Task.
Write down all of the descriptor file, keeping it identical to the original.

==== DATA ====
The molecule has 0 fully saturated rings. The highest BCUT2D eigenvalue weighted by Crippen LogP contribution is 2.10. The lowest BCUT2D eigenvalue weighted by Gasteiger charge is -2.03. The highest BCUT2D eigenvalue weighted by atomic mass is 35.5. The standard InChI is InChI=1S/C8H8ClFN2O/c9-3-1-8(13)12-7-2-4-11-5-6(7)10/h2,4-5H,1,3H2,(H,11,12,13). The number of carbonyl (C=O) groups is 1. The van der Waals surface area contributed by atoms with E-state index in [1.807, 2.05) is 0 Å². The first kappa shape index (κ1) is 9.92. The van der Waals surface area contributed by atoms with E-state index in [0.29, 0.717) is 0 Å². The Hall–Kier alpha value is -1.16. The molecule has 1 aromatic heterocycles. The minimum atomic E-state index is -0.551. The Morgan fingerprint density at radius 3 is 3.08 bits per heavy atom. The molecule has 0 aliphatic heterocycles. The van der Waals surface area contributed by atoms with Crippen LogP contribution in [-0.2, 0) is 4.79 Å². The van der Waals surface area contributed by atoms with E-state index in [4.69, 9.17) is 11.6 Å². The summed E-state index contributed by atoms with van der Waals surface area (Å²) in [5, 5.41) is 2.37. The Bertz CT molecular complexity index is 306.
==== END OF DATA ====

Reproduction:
The molecule has 0 fully saturated rings. The highest BCUT2D eigenvalue weighted by Crippen LogP contribution is 2.10. The lowest BCUT2D eigenvalue weighted by Gasteiger charge is -2.03. The highest BCUT2D eigenvalue weighted by atomic mass is 35.5. The standard InChI is InChI=1S/C8H8ClFN2O/c9-3-1-8(13)12-7-2-4-11-5-6(7)10/h2,4-5H,1,3H2,(H,11,12,13). The number of carbonyl (C=O) groups is 1. The van der Waals surface area contributed by atoms with E-state index in [1.807, 2.05) is 0 Å². The first kappa shape index (κ1) is 9.92. The van der Waals surface area contributed by atoms with E-state index in [0.29, 0.717) is 0 Å². The Hall–Kier alpha value is -1.16. The molecule has 1 aromatic heterocycles. The minimum atomic E-state index is -0.551. The Morgan fingerprint density at radius 3 is 3.08 bits per heavy atom. The molecule has 0 aliphatic heterocycles. The van der Waals surface area contributed by atoms with Crippen LogP contribution in [-0.2, 0) is 4.79 Å². The van der Waals surface area contributed by atoms with E-state index in [4.69, 9.17) is 11.6 Å². The summed E-state index contributed by atoms with van der Waals surface area (Å²) in [5, 5.41) is 2.37. The Bertz CT molecular complexity index is 306.